Iran demands the permanent closure of the IAEA’s four-year-old investigation before a new deal can unfold, aiming to keep its nuclear weapons work hidden from the prying eyes of inspectors. The IAEA has already given in once: In 2015, the so-called P5+1 group of countries—the United States, United Kingdom, France, Germany, Russia, and China—joined the rest of the IAEA’s 35-nation Board of Governors in a unanimous vote to close the agency’s inquiry into the possible military dimensions of Iran’s nuclear program. The IAEA, led by then-Director-General Yukiya Amano, took this step despite Tehran’s untruthful answers to the agency’s questions.

Why Wars Are Easy to Start and Hard to End

Stephen M. Walt

I’ve written several columns on important foreign-policy ideas that national leaders forget at their peril, such as the balance of power, nationalism, and the security dilemma. This week, I’m offering up another one, a simple observation that every world leader or foreign-policy advisor ought to have prominently displayed on their desk, on their office wall, or maybe just tattooed on the inside of their eyelids so they don’t ever, ever forget it: “It’s much easier to start a war than to end it.”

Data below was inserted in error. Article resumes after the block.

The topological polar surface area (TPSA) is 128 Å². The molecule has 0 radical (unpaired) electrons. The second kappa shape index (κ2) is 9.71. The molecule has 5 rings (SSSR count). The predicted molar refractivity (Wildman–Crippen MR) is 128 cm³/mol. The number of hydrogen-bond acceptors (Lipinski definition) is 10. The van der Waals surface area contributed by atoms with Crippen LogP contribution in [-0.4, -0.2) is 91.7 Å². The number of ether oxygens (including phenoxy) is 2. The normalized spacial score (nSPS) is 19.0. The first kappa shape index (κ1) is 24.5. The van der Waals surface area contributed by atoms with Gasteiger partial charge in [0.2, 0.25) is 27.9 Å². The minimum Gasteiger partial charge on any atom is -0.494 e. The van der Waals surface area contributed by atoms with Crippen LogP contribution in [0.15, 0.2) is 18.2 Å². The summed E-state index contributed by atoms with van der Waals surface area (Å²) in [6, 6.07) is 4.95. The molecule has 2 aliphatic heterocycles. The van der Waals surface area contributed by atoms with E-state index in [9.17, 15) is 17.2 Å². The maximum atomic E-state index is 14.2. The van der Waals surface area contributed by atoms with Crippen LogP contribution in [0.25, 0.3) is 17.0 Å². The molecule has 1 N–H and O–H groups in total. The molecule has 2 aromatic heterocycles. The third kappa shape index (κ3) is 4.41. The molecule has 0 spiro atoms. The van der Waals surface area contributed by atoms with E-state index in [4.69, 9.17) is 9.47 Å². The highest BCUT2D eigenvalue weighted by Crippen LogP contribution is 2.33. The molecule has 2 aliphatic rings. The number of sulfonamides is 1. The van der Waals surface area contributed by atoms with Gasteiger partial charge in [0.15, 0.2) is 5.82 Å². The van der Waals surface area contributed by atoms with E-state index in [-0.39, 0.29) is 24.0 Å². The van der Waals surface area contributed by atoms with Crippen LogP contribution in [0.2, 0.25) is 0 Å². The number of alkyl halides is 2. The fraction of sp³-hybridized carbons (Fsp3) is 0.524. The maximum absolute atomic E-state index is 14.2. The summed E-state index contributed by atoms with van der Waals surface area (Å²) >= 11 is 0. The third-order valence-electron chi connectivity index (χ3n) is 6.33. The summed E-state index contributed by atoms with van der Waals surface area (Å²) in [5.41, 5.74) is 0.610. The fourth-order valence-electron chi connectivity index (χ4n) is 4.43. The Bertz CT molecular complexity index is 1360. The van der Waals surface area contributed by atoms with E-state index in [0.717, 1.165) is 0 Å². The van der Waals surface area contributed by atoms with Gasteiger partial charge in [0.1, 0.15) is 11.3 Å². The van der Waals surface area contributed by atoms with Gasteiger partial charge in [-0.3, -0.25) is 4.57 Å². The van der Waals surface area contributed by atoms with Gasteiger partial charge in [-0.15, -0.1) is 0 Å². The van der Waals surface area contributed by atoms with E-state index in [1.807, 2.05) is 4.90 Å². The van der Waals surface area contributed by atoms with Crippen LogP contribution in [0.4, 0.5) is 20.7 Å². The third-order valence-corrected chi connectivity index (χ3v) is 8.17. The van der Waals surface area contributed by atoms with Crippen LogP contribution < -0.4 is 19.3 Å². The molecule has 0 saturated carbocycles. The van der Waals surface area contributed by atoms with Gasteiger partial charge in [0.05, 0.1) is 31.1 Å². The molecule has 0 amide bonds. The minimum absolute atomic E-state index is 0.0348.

Illustrations of this phenomenon are ubiquitous. As Geoffrey Blainey described in his classic book The Causes of War, many past conflicts were fueled by “dreams and delusions of a coming war,” and especially the belief that it would be quick, it would be cheap, and it would yield a decisive victory. In 1792, for example, Austria-Hungary, Prussia, and France's armies rushed to the battlefield believing the war would be resolved after a battle or two. The French radicals thought their recent revolution would quickly spread to others, and the opposing monarchies believed the revolutionary armies were an incompetent rabble that their professional soldiers would easily sweep aside. Instead, they got nearly a quarter-century of recurring warfare that dragged in all the major powers and spread around the globe.

Similarly, in August 1914, the nations of Europe marched off to war saying the soldiers would be home by Christmas, blissfully unaware that the anticipated Christmas homecoming wouldn’t take place until 1918. Iraqi leader Saddam Hussein succumbed to much the same illusion in 1980, believing that the 1979 revolution had left Iran vulnerable to an Iraqi attack. The resulting war lasted eight years, and the two states suffered hundreds of thousands of deaths and vast economic damage before calling it quits.